April 5, 2019
April 5, 2019

Jumping to Conclusions

What we see or hear are not always what they at first appear to be.

Take the photo of Biden leaning forward in back of a woman's head. The lady asserted that he was comforting her because he was aware that she was anxious over dealing with a new event for her. She welcomed the kindness.

Facebook picked it up and transformed Biden's face into a lecherous look which was not his appearance in the original photo.

A wife overhears a comment made to a young woman that appears to be intimate in content. Yet the man was trying to deter the female away from a drug dealer and instead go on his suggested path of redemption.

Certainly in this culture today the emphasis on sex, glamor, and attractive body parts has lured the perception towards only one conclusion.

In some cases that conclusion is correct. However, to make a determination before all the facts are in, creates additional discord and major problems in relationships.

To decide facts from the first thought that pops into ones head, creates a suspicious tone that forfeits the individual's ability to feel comfortable in relating the facts that already have been prejudiced.

The prejudgment disallows any further discussion and blatantly denies the truth of the matter.

Think of a situation in your life where you meant no harm or had not the intention that another person subscribes to it.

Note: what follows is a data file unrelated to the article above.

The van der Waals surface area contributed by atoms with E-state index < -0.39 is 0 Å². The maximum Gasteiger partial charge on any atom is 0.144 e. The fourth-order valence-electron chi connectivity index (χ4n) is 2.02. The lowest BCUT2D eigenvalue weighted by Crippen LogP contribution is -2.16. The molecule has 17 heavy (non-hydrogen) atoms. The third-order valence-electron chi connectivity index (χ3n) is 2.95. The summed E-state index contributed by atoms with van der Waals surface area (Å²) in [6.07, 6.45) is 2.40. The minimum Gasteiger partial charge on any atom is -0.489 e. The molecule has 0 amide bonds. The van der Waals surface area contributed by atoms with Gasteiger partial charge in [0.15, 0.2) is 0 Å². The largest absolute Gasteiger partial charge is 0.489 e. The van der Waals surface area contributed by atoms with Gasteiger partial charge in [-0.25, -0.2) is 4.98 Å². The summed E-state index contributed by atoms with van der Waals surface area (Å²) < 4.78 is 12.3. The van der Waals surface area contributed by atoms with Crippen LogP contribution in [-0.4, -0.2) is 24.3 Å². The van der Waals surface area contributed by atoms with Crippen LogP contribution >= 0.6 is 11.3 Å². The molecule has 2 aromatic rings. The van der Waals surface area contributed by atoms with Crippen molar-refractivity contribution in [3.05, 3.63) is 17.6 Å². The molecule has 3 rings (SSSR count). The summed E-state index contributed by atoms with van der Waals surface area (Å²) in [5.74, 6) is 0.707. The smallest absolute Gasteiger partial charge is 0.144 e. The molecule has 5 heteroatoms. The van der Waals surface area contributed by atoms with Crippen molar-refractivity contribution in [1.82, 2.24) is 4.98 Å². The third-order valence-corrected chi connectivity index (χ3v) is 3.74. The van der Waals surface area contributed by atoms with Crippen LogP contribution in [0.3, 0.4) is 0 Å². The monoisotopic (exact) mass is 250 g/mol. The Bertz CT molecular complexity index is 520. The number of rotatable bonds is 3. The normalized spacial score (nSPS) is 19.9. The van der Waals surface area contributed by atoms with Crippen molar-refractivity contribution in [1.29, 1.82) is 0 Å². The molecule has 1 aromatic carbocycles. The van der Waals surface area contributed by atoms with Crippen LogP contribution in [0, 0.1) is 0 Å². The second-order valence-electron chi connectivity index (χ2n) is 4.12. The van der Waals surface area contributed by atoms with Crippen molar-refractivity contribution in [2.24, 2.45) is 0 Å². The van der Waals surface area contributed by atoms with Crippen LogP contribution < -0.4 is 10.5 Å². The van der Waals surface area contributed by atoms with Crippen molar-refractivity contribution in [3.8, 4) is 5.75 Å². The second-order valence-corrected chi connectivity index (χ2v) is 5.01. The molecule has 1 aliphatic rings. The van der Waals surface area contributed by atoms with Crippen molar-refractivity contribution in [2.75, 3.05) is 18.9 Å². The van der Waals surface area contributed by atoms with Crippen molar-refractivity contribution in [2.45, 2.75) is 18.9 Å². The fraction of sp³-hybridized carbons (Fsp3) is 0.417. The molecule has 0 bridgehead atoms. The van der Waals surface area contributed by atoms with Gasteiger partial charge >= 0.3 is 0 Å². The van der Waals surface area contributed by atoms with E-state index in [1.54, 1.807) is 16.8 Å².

I can think several. On the one that comes to mind is a birth announcement of my first born boy sent to my sister and an identical one also sent to my parents. My sister was residing in my parents residence at that time. My parents received the birth announcement, but my sister did not. She refused to believe me that I had sent them out at the same time and spurned me.

I had run out of the original ones so I purchased another and sent it to her. She still refused to believe that I had sent the original one until several months later, the first announcement arrived which was identical to the one I sent my mother and father.

I see this type of scenario ruin perfectly good marriages over accusations of being interested in another woman/man. Both genders jump to conclusions and often refuse to hear the context in which the conversation took place.

By the time that the partner finally believes the truth, the relationship is still damaged.

The person accused feels that there was a lack of trust on the mates side. There is another emotional reaction to those accusations. The individual realizes that the supposed ally was unable to view the person as s/he is and always has been which causes unwelcome and detrimental effects so as to impair the previous value of the relationship.

In the future, when the loved one is late arriving home; stop the first thought that s/he might be having an affair. Instead, ask if there was heavy traffic, an accident, or some other reason that the person was delayed. Ask with sincerity and lose that suspicious tone and thought.

If, your first impression proves to be correct, it will become apparent soon enough. Still proceed with the evidence and make certain that your facts are correct.